In her character, dissipation was united with an unusual self-control. She welcomed rough travel and physical ordeal, yet gave in at times to numb depression. Poverty dogged her, though servants and guides lurk in the background of her adventures. She broke every rule of society, but took pains to enter into legal marriage with a spahi (her story “Blue Jacket” tells of the tribal scorn for men who left their villages to become soldiers). Finally, with her affinity and reverence for the sands and salt, the baked towns of the desert, she drowned when a flash flood roared down a dry riverbed. She was twenty-seven years old.

We have to remember, reading her stories and journals, that they are those of an artist little more than a girl. It is useless to speculate about what she would have produced. These mixtures of hers—adolescent joy with pessimism, soaring fantasy with stern ambition and readiness to work, cool nerve with the conviction of being despised, ecstasy with blind longing (“nostalgia for an elsewhere”), give her diaries and stories a quality missing in more mature work. The girlishness—discredited word; I use it on purpose—and exhilaration of Marie Bashkirtseff’s journals come to mind, the passion of Emily Bronte’s poems.

In English we have Mackworth’s biography noted above and another equally good one by Annette Kobak, Isabelle (Virago, London, 1998), as well as two translations from the journals, In the Shadow of Islam, by Sharon Bangert (Peter Owen, London, 1993), and The Passionate Nomad, by Nina de Voogd (Beacon Press, Boston, 1987). Writing twenty years ago in the New York Review of Books about The Passionate Nomad, Gabriele Annan gave Eberhardt little quarter (“she might have come from the Me generation”), perhaps because of the book’s skeptical introduction by the scholar Rana Kabbani. Kabbani has done much to unmask literary orientalism, and sees in Eberhardt the imperial traveler’s sins of pride and self-absorption (in particular contrast to the delicate workings of Arab courtesy), as well as of chasing, in both her life and her work, the exotic and erotic in some eastern Other.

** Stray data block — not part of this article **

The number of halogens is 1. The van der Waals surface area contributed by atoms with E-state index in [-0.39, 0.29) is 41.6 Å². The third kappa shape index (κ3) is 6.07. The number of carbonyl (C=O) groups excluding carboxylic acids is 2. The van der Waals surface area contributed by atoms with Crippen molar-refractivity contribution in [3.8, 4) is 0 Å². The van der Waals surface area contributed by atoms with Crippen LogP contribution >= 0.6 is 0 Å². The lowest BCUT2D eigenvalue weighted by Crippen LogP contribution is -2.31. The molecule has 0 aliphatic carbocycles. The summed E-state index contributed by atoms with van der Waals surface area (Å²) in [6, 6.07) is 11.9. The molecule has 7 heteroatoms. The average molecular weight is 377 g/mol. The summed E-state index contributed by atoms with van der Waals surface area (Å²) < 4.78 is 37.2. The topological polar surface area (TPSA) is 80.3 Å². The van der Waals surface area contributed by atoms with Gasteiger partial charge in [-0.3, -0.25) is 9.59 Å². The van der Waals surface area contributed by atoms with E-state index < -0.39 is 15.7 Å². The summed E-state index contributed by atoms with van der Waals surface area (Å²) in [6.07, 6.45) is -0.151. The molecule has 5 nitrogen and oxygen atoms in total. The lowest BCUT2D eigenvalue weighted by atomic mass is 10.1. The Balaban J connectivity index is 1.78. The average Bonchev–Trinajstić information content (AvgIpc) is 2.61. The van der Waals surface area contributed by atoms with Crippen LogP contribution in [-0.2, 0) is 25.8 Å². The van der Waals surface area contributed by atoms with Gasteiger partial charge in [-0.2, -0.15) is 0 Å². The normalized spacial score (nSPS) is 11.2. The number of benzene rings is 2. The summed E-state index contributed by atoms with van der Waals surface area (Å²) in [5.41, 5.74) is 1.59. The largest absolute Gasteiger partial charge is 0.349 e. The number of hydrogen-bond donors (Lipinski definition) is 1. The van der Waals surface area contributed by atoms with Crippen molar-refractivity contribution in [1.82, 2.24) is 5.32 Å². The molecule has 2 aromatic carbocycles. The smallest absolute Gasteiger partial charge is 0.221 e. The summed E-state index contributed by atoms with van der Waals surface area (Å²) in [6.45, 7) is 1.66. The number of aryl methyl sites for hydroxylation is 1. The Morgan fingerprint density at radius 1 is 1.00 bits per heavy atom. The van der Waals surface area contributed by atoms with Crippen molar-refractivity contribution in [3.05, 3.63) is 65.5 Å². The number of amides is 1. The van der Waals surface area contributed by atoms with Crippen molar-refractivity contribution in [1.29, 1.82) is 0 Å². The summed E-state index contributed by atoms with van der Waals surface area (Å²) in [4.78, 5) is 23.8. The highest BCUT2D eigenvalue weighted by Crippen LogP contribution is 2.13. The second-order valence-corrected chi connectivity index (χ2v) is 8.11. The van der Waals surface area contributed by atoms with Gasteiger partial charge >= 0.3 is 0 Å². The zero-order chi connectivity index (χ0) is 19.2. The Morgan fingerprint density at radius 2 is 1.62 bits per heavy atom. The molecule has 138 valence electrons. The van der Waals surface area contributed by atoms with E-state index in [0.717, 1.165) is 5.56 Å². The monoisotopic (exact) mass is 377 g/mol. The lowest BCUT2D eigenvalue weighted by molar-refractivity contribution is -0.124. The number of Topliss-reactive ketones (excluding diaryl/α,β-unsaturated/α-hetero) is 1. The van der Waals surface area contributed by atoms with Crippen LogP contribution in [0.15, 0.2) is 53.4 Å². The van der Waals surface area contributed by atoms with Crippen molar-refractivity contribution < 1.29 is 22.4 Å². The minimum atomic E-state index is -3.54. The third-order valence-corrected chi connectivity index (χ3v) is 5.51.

Nevertheless the writing holds its own today, in its painter’s fidelity to the Sahara, its gusts of feeling and bitter recoil from feeling. In the 1970’s Paul Bowles published a fine translation of some of the stories and journal passages, The Oblivion Seekers, for which he wrote a sympathetic preface: “Her life seems haphazard, at the mercy of caprice, but her writings prove otherwise.” Yes, to foreign readers the stories are exotic, but they are lean and fierce and bring the desert near.

At last, more is on the way. I know I join many other admirers of Isabelle Eberhardt’s work in my delight at learning that Robert Bononno will be bringing out a translation of her journals. There is a beautiful passage from his translation of Sept Années Dans La Vie d’Une Femme here. “My soul was calm:” not a statement we run across much now. It brings a passage of unusual grace to a close, the violets and greens and milk-whites of the Tunisian Sahel seen by a painter.

Such an unanchored life–but contained and brought into focus when she picked up a pen. Then she got away from the addictions, the “prodigious changeability” that drove her to sleep in courtyards and oases and kif-rooms, the whole shaky contraption of her assumed life, and described what haunted her: a place and a people. She knew they were not hers and she was not theirs. She saw the end coming and seems to have known it would be death rather than departure. Again and again in her journals and stories something ridden-after, hunted, longed-for, is relinquished. Something that has consumed her comes–or almost come–to rest, in a state she called “fearless, patient expectation of eternity.”

“Once more astounded by all that has captured me and all I have left, I tell myself that love is a worry and what’s necessary is to love to leave–persons and things being loveliest when left behind.”